• Mississippi collected just $47.8 million in betting handle in February.
  • This is a 29.4% decline from the record set in January.
  • Most wagers game from those betting on basketball.

JACKSON, Miss. – Sports betting in Mississippi saw a slight decline in activity, despite Super Bowl 55 taking place in the month.

This could be caused by the shorter month, as well as the overall end of the NFL betting season, with most of the wagers coming from basketball bets.

While February did see less activity month over month, Mississippi sports betting increased compared to last year’s numbers, showing steady improvements in the market as a whole.

Mississippi Sports Betting

According to the official report released by the Mississippi Gaming Commission, $47,807,573.85 was wagered on sports in February. This is a 29.4% decrease from the record-setting $67.7 million the Magnolia State saw in January.

The state also saw a 49.5% decline in sports betting revenue, with just $4,606,839.71 collected by sportsbooks compared to the $9.1 million seen the previous month.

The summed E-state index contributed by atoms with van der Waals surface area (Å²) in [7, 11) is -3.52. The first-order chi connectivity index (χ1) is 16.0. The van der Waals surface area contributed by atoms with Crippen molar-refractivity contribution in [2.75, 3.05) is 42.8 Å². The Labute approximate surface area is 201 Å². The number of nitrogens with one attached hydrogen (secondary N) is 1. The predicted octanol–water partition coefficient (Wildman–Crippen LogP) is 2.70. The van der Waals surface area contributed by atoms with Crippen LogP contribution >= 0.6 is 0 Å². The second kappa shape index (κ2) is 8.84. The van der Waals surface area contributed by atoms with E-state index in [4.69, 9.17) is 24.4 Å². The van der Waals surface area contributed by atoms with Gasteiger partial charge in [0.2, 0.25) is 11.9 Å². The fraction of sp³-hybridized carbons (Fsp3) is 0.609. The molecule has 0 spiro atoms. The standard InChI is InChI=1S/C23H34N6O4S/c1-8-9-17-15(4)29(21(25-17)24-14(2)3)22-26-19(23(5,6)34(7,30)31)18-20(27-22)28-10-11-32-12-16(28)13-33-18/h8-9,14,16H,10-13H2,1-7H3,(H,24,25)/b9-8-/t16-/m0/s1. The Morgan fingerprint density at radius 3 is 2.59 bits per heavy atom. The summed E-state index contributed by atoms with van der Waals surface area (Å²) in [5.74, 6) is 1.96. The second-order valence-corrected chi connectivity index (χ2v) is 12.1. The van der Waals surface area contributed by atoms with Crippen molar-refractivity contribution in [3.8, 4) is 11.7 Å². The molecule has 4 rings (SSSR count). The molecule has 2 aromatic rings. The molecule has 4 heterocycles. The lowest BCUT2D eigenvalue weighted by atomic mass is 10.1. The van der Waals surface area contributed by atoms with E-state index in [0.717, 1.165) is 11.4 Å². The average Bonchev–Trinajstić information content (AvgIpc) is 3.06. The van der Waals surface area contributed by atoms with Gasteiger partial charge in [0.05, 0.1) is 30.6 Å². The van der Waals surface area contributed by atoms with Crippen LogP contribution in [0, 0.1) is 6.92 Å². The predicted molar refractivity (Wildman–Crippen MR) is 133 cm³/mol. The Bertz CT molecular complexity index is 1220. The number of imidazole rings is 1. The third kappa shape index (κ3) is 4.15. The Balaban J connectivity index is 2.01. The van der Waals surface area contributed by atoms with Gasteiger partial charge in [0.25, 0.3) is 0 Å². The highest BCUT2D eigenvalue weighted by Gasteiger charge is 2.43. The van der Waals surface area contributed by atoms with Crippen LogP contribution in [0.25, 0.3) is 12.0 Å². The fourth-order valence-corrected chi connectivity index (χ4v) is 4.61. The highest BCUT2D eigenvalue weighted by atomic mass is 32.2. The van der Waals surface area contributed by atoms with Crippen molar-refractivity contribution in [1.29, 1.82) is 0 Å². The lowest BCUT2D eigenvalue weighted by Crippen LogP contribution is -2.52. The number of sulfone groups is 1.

These declines do not tell the full story, however, as the betting handle is up 38.7% compared to 2020 and revenue has seen a 118.8% increase year over year as well.

While Super Bowl betting was the major focus in February, the season-ending saw fewer wagers overall at local sportsbooks.

With the lack of football events, Mississippi locals betting on the NBA and college basketball became the primary contributors to sports betting activity in Mississippi.

$28.5 million of the total betting handle came from basketball wagers, with the majority of those wagers, $21.5 million to be exact, taking place at Coastal Casinos.

With Biloxi being the main gambling hub in the Magnolia State, it is understandable that most of the wagers came from that region. In fact, of the $47.8 million wagered in February, $34.6 million came from Coastal Casino operations. That is a 76.15% hold of the total betting handle on the month.

The second most wagers came from Central operations, $7.4 million, with the remaining $5.3 million coming from Northern Casino operations.

The legal sports betting market in Mississippi may have dipped slightly month on month, but it is still a striving betting market despite having no regulated mobile betting to account for.

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